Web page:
Teaming with Paraprofessionals in Your Classroom ~Or~ “What Do I Do With All These People?”

A new school year has begun and you are getting to know your new students. Many teachers are also getting to know their Supplementary School Personnel (Teaching Assistants, Teacher Aides and 1:1 Aides). While some teachers may not have the support of a paraprofessional, others may be struggling with the sheer number of adults in their classrooms.

As educators we received little or no training in working with or managing the other adults in our classrooms. Additionally, the role(s) of paraprofessionals, especially Teaching Assistants, has evolved over the years. So there are struggles on both sides. Teachers struggle with being a “supervisor” and Paras may struggle with changing roles and expectations. Regardless, as the certified teacher are legally responsible for the students we serve. As such, we are expected to, in a collaborative and professional manner, guide and direct the support staff we are working with.

There is no recipe for creating and sustaining an effective classroom team, but I believe that building trusting and respectful relationships is key. Of course this takes time, a commodity that is hard to come by these days. Communication is another key to creating and sustaining functioning teams within a classroom. It is not always easy to find the time to meet with your team for planning, discussing issues & concerns or problem solving, so we have to be creative.

One strategy that may be useful is the use of a communication log. This can be as simple as a notebook in which the adults in the room record information on students that needs to be shared, identify problems that need to be discussed, or record achievements that need to be celebrated. These topics can then be addressed when your classroom team meets. Another strategy is to utilize the Work Styles and Preferences tools. One is completed by the Para(s) you will be working with and one is completed by you. The results are then compared and can be discussed during a team meeting. This can help you to solve potential problems or put in place structures or routines to accommodate everyone. For example if you are a morning person and your paraprofessional is a night owl. You may want to have some discussions around that. There are many other strategies, techniques and tools for building working relationships with paraprofessionals. Here are links to the Work Styles tools and to other resources you may want to take a look at as you prepare to work with paraprofessionals in your classroom this school year.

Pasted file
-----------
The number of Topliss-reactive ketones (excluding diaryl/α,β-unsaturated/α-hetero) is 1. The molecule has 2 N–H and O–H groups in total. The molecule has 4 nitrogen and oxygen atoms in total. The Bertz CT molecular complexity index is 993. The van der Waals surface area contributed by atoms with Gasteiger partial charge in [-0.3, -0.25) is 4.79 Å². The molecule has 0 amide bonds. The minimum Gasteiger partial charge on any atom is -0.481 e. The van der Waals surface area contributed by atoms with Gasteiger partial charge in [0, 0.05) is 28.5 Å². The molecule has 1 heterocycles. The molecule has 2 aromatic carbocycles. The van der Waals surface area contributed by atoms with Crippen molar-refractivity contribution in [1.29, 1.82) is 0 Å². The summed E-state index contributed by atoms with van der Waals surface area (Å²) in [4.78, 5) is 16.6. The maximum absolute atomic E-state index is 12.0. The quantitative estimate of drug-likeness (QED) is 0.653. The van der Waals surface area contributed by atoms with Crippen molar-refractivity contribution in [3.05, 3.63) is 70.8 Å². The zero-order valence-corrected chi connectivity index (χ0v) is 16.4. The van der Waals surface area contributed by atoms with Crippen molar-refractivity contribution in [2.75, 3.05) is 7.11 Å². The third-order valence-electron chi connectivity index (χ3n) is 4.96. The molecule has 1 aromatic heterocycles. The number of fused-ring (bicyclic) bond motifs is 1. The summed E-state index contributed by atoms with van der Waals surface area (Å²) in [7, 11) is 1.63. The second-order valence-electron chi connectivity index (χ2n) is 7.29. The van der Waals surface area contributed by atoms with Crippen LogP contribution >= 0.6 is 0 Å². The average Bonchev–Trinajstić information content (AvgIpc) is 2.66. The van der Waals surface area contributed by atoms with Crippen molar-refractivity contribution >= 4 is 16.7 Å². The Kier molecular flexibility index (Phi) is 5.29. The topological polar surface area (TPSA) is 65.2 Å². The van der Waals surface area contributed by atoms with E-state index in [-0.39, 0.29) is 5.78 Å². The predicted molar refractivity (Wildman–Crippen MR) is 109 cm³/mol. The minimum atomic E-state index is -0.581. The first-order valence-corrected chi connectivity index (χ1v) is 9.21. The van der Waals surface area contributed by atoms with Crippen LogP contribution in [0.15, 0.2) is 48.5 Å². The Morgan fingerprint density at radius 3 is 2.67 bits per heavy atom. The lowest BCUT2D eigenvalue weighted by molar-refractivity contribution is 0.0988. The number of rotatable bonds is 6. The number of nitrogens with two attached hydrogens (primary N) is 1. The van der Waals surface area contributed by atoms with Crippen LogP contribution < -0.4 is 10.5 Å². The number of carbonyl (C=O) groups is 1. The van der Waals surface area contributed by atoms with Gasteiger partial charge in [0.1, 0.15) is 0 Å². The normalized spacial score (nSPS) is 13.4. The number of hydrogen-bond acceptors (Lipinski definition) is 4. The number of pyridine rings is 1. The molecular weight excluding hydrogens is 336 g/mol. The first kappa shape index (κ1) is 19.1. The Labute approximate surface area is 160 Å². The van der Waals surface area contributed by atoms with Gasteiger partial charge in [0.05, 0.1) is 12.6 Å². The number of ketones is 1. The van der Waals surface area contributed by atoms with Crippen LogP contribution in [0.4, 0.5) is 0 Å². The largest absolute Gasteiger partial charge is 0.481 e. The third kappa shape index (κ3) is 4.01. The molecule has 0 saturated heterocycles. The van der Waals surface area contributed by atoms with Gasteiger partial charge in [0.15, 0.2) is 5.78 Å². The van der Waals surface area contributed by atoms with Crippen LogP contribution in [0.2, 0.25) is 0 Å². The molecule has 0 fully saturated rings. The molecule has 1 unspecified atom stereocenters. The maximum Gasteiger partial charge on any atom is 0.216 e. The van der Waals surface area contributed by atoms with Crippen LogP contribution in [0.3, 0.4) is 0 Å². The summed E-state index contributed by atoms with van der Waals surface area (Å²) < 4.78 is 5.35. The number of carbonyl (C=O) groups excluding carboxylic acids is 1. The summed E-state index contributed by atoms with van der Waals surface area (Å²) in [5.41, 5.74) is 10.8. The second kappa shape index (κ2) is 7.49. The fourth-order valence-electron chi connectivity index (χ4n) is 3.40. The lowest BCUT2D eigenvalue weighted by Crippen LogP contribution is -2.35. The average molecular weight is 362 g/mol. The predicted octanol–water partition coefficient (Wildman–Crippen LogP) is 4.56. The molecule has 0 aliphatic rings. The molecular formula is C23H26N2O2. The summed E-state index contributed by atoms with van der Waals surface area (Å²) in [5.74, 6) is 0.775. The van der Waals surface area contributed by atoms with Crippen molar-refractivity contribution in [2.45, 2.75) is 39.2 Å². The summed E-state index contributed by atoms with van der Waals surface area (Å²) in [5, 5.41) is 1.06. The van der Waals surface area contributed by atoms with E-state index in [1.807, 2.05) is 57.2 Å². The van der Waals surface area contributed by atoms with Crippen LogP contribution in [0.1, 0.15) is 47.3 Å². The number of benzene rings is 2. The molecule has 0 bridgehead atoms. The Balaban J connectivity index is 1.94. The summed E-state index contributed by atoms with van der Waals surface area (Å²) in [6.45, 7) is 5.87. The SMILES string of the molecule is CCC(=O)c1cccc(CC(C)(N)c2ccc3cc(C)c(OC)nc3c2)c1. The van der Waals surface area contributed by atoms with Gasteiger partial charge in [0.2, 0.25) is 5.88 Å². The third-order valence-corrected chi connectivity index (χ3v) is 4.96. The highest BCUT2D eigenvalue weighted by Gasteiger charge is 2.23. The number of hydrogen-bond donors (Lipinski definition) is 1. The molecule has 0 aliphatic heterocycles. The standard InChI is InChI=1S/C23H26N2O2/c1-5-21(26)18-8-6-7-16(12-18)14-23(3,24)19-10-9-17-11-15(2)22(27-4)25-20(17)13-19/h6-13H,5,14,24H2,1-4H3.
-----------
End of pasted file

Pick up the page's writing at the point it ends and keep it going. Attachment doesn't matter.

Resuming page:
Treat_Ulrich_Pam_300pxPamela Treat-Ulrich
Non-District Specialist
PTreat-Ulrich@ocmboces.org

The whole is greater than the sum of its parts. Each individual in a collaboration brings with himself or herself unique characteristics, but when everyone is grouped together, all of those characteristics add up together and become something greater. If you look at the collaborative team as a whole, rather than a conglomerate of individuals, the collaboration will run more smoothly. – Satoro

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